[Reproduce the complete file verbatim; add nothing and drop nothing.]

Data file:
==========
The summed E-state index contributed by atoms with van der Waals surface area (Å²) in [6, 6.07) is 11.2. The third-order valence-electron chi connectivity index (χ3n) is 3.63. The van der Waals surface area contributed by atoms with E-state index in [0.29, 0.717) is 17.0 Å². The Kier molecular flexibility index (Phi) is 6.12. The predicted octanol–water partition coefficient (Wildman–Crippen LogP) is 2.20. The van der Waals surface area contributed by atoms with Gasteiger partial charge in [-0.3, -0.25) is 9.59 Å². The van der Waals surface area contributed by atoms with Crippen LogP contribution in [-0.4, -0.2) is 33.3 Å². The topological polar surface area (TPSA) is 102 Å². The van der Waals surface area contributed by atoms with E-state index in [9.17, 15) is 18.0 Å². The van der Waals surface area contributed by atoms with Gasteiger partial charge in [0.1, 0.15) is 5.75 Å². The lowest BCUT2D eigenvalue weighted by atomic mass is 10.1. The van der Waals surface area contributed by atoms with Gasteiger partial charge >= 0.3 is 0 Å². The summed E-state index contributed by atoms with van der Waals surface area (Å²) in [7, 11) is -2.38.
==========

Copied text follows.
The summed E-state index contributed by atoms with van der Waals surface area (Å²) in [6, 6.07) is 11.2. The third-order valence-electron chi connectivity index (χ3n) is 3.63. The van der Waals surface area contributed by atoms with E-state index in [0.29, 0.717) is 17.0 Å². The Kier molecular flexibility index (Phi) is 6.12. The predicted octanol–water partition coefficient (Wildman–Crippen LogP) is 2.20. The van der Waals surface area contributed by atoms with Gasteiger partial charge in [-0.3, -0.25) is 9.59 Å². The van der Waals surface area contributed by atoms with Crippen LogP contribution in [-0.4, -0.2) is 33.3 Å². The topological polar surface area (TPSA) is 102 Å². The van der Waals surface area contributed by atoms with E-state index in [9.17, 15) is 18.0 Å². The van der Waals surface area contributed by atoms with Gasteiger partial charge in [0.1, 0.15) is 5.75 Å². The lowest BCUT2D eigenvalue weighted by atomic mass is 10.1. The van der Waals surface area contributed by atoms with Gasteiger partial charge >= 0.3 is 0 Å². The summed E-state index contributed by atoms with van der Waals surface area (Å²) in [7, 11) is -2.38.